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Should You Let Your Cat Outside? Pros & Cons of Indoor & Outdoor Cats

Written by: Genevieve Dugal

Last Updated on June 27, 2024 by Catster Editorial Team

short-haired domestic cat sitting outside in fenced

Should You Let Your Cat Outside? Pros & Cons of Indoor & Outdoor Cats


Dr. Lauren Demos (DVM) Photo


Dr. Lauren Demos (DVM)


The information is current and up-to-date in accordance with the latest veterinarian research.

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To let or not to let your cat outside—that is the question. For some cat parents, this is never a quandary, as their feline companions already spend most of their time outside, and getting them used to living cloistered in their home would be out of the question. Conversely, many cats never set a single paw outdoors and do just fine.

But if you are a new owner of an adorable furball and are wondering about the pros and cons of letting your pet outside, you’ve come to the right place.

Let’s explore the advantages and downsides of indoor and outdoor cats.

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Pros of Keeping Your Cat Indoors (and Cons of Letting Your Cat Outdoors)

1. Indoor Cats Live Longer

It was once believed that indoor cats typically enjoyed a life expectancy of 10 to 15 years, while outdoor cats were believed to only live 2 to 5 years (according to veterinary researchers at the University of California, Davis, in 2018).1

However, more recently, researchers from this same university examined the causes of mortality in 3,108 cats over 20 years and published the results in a scientific journal.2 They found that outdoor cats do indeed have shorter lifespans than indoor cats, but not by three times less. In fact, the median age at death for outdoor cats is more likely to be 7.25 years, while the median age at death for indoor cats is 9.43 years.

Although these data represent averages, it is still good to take them into account when deciding whether to let your cat go outside.

burmese cats lying on sofa
Image Credit: Sergey Neanderthalec, Shutterstock

2. Indoor Cats Are Less Likely to Develop Infectious Diseases

Your cat can contract infectious diseases and viruses from other cats when they go outside, such as feline leukemia virus and feline immunodeficiency virus. The risk of your pet contracting one of these diseases is greatly reduced if their vaccinations are up to date, but you should be aware of the risks, whether your cat is vaccinated or not.

Here are other infectious diseases that your cat may be exposed to while roaming outdoors:

  • Rabies
  • Feline herpesvirus
  • Calicivirus
  • Feline distemper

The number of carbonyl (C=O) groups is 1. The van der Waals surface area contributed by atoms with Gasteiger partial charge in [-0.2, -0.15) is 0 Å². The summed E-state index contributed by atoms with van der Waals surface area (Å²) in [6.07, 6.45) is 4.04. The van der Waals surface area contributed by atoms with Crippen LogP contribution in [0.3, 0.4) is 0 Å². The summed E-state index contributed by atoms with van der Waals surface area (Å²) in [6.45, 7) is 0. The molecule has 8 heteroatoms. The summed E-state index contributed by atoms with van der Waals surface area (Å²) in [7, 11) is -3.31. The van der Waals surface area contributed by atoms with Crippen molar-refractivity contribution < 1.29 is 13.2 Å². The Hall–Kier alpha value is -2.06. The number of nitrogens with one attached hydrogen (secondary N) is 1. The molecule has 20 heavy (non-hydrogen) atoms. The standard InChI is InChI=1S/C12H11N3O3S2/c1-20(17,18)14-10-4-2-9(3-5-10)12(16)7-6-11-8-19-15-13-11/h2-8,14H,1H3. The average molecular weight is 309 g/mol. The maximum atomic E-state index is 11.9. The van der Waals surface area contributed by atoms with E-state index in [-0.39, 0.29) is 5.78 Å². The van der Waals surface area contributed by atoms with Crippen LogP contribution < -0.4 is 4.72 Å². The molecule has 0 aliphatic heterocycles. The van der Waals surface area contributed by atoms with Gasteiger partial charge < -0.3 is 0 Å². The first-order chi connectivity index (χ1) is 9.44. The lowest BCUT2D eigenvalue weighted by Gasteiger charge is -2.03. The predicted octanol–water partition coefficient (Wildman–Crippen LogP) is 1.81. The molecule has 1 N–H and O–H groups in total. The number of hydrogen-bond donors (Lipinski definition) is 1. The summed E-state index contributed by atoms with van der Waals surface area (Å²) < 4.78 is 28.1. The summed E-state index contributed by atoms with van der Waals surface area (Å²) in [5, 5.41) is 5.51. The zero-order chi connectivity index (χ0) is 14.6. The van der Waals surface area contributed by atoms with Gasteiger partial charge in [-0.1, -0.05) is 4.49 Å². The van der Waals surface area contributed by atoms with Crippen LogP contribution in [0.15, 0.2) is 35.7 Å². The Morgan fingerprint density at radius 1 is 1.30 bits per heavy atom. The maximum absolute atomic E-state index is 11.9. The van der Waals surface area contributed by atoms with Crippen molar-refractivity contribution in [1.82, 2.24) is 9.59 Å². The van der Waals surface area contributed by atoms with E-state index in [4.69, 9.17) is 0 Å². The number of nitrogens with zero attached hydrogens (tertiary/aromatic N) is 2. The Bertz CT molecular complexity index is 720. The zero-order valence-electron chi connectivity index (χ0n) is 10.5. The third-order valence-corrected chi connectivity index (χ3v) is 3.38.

3. Parasite Infestations Are Less Common in Indoor Cats

Cats roaming outdoors are 2.77 times more likely to be infected with parasites than cats staying indoors. Even worse, these parasites can sometimes be transmitted to humans, including:

  • Toxoplasma gondii. This microscopic parasite is responsible for toxoplasmosis, an infection that can cause serious health problems in pregnant people and those with weakened immune systems.
  • Bartonella henselae. This parasite causes cat scratch disease, a bacterial infection that affects cats and humans alike.

Outdoor cats can also easily pick up fleas and ticks when they wander through yards, gardens, sheds, and wood piles. Fortunately, year-round flea, tick, and heartworm prevention can help protect them from these harmful pests.

Miliary dermatitis in a cat caused by flea bite allergy
Image Credit: MeowDr, Shutterstock

4. Indoor Cats Are Protected From Outdoor Dangers

If your cat stays indoors, they will be safer. They will have no exposure to cars or toxic plants, conflicts with other cats, or encounters with dogs or wildlife and won’t be at risk of getting lost. Overall, indoor cats have a significantly reduced chance of accidents and injuries of any kind.

But while an indoor life may be safer, it does come with a few downsides.

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Cons of Keeping Your Cat Indoors (and Pros of Letting Your Cat Outdoors)

1. Indoor Cats Can Get Bored

It’s no secret that cats are inquisitive creatures. Getting outside enables them to indulge in their instincts, explore, hunt, and climb everywhere. While your home can still provide an amazing environment for them to explore and have fun, it largely depends on the set-up that you have. Without a mentally and physically stimulating living space, an indoor cat is likely to become bored and suffer from a lack of activities.

Chinchilla Persian Cat
Image Credit: IceEye, Pixabay

2. Indoor Cats Have a Higher Risk of Becoming Overweight